OHE November 18, 1998

Date: Wed, 18 Nov 1998 13:25:33 -1000
From: MARK SHORT (MARKESHORT@worldnet.att.net>
Subject: best rainy hike??

Any thoughts on the best hike in the rain?

Been on Maunawili Demo a few times in rain hoping to see all the waterfalls. Guess still not enough rain!

Reply From: "STONE, J. BRANDON" (802005%cchpd@co.honolulu.hi.us>

I like to be in the jungle when it's raining. If you can get down into Pauoa Valley, there's a waterfall, maybe 60' high, which flows nicely when raining, but is otherwise usually dry. I've never figured out how to get to the base of the waterfall, but the trail takes you right by the top of it.

There are plenty of streams, too, which are not too pleasant when dry or stagnant, but which liven up very nicely during and after rainfall. Little Waimalu (as some people call it) comes to mind--the small stream which branches off of the Waimalu Ditch Trail. The trail into Little Waimalu Valley goes off to the right of the main trail about a half-hour from the trailhead, just at the point where the main trail descends to cross Little Waimalu Stream.

If you happen to be on the Waimano Ridge Trail during or after some serious rainfall, there's a high waterfall visible in the distance (about a mile as the crow flies), mauka and to the left as you are facing the summit. That falls is only visible, though, from a small portion of the ridge trail. I think you can see it best from the crossover point at the 5 1/2 mile marker. The falls itself is located at about 1400' next to the second 'A' in the word WAIMANO on the topo. I went to the falls one time when it was nearly dry, but the trip was almost entirely in the streambed and I certainly wouldn't recommend it for a rainy day.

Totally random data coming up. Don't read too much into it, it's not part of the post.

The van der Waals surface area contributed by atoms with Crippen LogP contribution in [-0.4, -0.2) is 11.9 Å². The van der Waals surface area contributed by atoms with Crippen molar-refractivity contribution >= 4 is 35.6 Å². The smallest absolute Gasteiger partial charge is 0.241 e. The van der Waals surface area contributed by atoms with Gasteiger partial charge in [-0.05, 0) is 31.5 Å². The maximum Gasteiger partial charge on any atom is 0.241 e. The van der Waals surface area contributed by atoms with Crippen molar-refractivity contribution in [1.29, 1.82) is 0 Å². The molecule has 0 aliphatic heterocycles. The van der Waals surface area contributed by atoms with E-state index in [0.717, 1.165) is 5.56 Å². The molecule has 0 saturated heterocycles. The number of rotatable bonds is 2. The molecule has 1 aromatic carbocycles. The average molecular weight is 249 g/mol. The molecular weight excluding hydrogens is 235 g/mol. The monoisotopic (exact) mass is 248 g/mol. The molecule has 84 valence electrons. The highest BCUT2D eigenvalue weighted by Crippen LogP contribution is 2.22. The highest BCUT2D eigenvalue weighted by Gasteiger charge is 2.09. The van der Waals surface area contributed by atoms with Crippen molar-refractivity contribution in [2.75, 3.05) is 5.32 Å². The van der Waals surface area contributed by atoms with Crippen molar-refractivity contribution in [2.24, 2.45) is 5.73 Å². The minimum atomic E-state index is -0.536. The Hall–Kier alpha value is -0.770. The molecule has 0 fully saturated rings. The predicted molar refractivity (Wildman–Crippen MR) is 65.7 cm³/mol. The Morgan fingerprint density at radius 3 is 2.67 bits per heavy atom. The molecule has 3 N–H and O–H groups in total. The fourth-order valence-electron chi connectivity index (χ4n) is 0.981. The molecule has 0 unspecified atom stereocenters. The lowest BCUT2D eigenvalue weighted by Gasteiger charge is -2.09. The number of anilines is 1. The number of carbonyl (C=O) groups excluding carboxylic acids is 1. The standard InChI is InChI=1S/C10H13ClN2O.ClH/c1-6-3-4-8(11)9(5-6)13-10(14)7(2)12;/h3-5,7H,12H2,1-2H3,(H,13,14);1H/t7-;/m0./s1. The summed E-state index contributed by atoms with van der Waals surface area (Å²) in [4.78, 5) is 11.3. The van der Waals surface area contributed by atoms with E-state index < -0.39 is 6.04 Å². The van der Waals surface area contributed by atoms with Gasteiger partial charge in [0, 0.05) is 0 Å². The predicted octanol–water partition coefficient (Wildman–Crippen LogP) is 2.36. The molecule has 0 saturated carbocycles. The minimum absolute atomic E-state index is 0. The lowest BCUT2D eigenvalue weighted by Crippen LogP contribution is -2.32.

There's another waterfall which only flows significantly in the rain: It's visible to the right of the trail, facing the summit, from the open area immediately before the Big Dip on the Waiau Trail. Beautiful. I don't necessarily recommend the trip, but if you happen to be there you'll be able to enjoy the view of that distant gem.

If you can make your way to the back of Waihe'e Valley on the Windward Side, there's a point on the dirt road from which we once, on a very rainy day, counted 27 waterfalls along the high walls of the circular amphitheater which surrounded us. The wraparound symmetry of the valley as seen from that point is highly unusual.

Gear tip: On a chilly, rainy winter day I once hiked into Pauoa in a shorty wetsuit. I was plenty warm!


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